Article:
Scott Nicholson is one of the few students at Wright State University who embark on a unique academic and professional journey through the Army National Guard. This experience allows Nicholson to pursue a bachelor’s degree in business management while serving his country.
The National Guard is a reserve military force formed from members of all 50 states as well as the District of Columbia, Guam, the Virgin Islands and Puerto Rico, with a goal of protecting the community and the nation at the state and federal level. Most Guard members serve part-time while working in a civilian job or attending school full time. The National Guard is selective, with applicants having to pass physical, educational and moral requirements in order to join.
Growing up, Nicholson had numerous family members who served in the armed forces, including a great uncle who was a World War II veteran. These family members have served as role models for him since he was young.
“I really looked up to them,” he said. “They were huge mentors to me, and even as a kid I was intrigued by what they did.”
Nicholson, a Fairborn High School graduate, thought about enlisting in the U.S. Coast Guard but decided to go the college route and see what doors the National Guard could open for him. He chose Wright State because it allowed him to get an affordable education while also being able to join ROTC and pursue his goal of becoming an officer.
Although he started out in Air Force ROTC at Wright State, he switched to Army ROTC before the start of his sophomore year.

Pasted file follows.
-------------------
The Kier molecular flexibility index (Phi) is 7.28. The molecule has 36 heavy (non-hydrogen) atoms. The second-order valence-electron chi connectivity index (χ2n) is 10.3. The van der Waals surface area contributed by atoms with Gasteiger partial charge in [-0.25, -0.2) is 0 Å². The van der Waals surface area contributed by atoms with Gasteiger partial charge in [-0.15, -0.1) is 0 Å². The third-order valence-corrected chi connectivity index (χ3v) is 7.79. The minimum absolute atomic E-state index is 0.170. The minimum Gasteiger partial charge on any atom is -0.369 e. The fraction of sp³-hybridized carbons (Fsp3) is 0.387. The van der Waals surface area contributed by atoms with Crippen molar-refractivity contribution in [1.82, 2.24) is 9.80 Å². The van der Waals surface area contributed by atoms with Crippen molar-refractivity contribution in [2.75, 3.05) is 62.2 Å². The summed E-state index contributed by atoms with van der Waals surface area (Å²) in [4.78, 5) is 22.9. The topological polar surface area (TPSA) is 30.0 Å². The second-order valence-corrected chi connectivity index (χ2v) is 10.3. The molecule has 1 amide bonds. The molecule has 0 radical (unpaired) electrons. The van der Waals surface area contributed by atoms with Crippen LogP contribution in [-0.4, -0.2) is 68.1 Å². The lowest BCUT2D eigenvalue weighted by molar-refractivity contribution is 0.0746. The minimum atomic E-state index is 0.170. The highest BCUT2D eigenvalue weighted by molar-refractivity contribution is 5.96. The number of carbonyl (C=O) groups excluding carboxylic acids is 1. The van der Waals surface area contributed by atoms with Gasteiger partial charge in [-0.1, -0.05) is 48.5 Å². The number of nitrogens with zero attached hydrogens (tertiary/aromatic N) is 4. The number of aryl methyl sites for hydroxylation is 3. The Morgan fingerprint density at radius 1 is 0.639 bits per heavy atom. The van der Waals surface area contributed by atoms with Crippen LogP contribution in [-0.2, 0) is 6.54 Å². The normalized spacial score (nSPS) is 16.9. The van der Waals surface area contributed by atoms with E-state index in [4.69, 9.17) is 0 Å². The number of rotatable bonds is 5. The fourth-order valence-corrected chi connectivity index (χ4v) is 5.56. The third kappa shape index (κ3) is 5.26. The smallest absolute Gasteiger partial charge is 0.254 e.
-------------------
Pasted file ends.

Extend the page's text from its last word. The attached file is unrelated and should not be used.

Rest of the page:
“I felt (Army ROTC) was more in line with what I wanted to do,” he said. “When I went in and talked with them, they were very welcoming and very honest about the opportunities Army can offer, but also about the difficulties most cadets experience while in Army ROTC. I ended up making the switch and a semester later I contracted.”
Nicholson decided to join the simultaneous membership program, which allows him to serve in the National Guard while also participating in Wright State’s Army ROTC program. After he graduates this fall, Nicholson will be commissioned as a second lieutenant in the U.S. Army and can continue to serve in the National Guard or become an active duty member.
Being in the simultaneous membership program can come with numerous challenges. The year-round commitments that come with the National Guard and ROTC can provide a challenge when combined with a full-time class schedule and the responsibilities of everyday life. Even in the summer, when most students enjoy a nearly four-month break from classes, Army ROTC cadets can have numerous commitments, including attending summer training in Fort Knox, Kentucky.
Nicholson credits the National Guard with helping him succeed in the classroom during hectic times.
“The Guard is willing to work with you,” he said. “If there’s a National Guard event that conflicts with ROTC or schoolwork, it is possible to be excused from it. … They are very serious about school coming first.”
Nicholson offered this advice to anyone considering joining the National Guard or ROTC: “You really are forced to manage your time better, and that is essential in the military. I think it is important to do your research before joining, so you know about the opportunities and possibilities it can offer you.”